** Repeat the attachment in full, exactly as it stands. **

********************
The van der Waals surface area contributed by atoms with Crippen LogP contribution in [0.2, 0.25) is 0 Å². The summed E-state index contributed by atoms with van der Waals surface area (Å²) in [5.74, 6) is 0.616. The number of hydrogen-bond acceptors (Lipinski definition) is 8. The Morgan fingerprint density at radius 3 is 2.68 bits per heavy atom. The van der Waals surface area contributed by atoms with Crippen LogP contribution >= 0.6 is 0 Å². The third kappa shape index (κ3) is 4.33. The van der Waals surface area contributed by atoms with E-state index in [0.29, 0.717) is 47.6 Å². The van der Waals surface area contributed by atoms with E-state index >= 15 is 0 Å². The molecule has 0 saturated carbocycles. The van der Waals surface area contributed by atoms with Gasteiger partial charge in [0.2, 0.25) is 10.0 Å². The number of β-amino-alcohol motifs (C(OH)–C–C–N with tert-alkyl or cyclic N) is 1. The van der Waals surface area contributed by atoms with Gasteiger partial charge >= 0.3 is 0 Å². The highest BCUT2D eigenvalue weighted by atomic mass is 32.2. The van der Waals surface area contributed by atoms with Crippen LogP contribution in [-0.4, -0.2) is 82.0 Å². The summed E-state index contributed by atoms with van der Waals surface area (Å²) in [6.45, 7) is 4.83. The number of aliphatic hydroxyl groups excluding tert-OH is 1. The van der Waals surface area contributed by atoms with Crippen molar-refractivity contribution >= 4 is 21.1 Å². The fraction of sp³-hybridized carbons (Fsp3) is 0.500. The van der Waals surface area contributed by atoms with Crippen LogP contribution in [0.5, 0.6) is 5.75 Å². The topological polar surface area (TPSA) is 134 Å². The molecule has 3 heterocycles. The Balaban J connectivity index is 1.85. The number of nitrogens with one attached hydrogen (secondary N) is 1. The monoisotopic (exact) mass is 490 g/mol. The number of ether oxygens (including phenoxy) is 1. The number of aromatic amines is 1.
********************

The van der Waals surface area contributed by atoms with Crippen LogP contribution in [0.2, 0.25) is 0 Å². The summed E-state index contributed by atoms with van der Waals surface area (Å²) in [5.74, 6) is 0.616. The number of hydrogen-bond acceptors (Lipinski definition) is 8. The Morgan fingerprint density at radius 3 is 2.68 bits per heavy atom. The van der Waals surface area contributed by atoms with Crippen LogP contribution >= 0.6 is 0 Å². The third kappa shape index (κ3) is 4.33. The van der Waals surface area contributed by atoms with E-state index in [0.29, 0.717) is 47.6 Å². The van der Waals surface area contributed by atoms with E-state index >= 15 is 0 Å². The molecule has 0 saturated carbocycles. The van der Waals surface area contributed by atoms with Gasteiger partial charge in [0.2, 0.25) is 10.0 Å². The number of β-amino-alcohol motifs (C(OH)–C–C–N with tert-alkyl or cyclic N) is 1. The van der Waals surface area contributed by atoms with Gasteiger partial charge >= 0.3 is 0 Å². The highest BCUT2D eigenvalue weighted by atomic mass is 32.2. The van der Waals surface area contributed by atoms with Crippen LogP contribution in [-0.4, -0.2) is 82.0 Å². The summed E-state index contributed by atoms with van der Waals surface area (Å²) in [6.45, 7) is 4.83. The number of aliphatic hydroxyl groups excluding tert-OH is 1. The van der Waals surface area contributed by atoms with Crippen molar-refractivity contribution >= 4 is 21.1 Å². The fraction of sp³-hybridized carbons (Fsp3) is 0.500. The van der Waals surface area contributed by atoms with Crippen LogP contribution in [0.5, 0.6) is 5.75 Å². The topological polar surface area (TPSA) is 134 Å². The molecule has 3 heterocycles. The Balaban J connectivity index is 1.85. The number of nitrogens with one attached hydrogen (secondary N) is 1. The monoisotopic (exact) mass is 490 g/mol. The number of ether oxygens (including phenoxy) is 1. The number of aromatic amines is 1.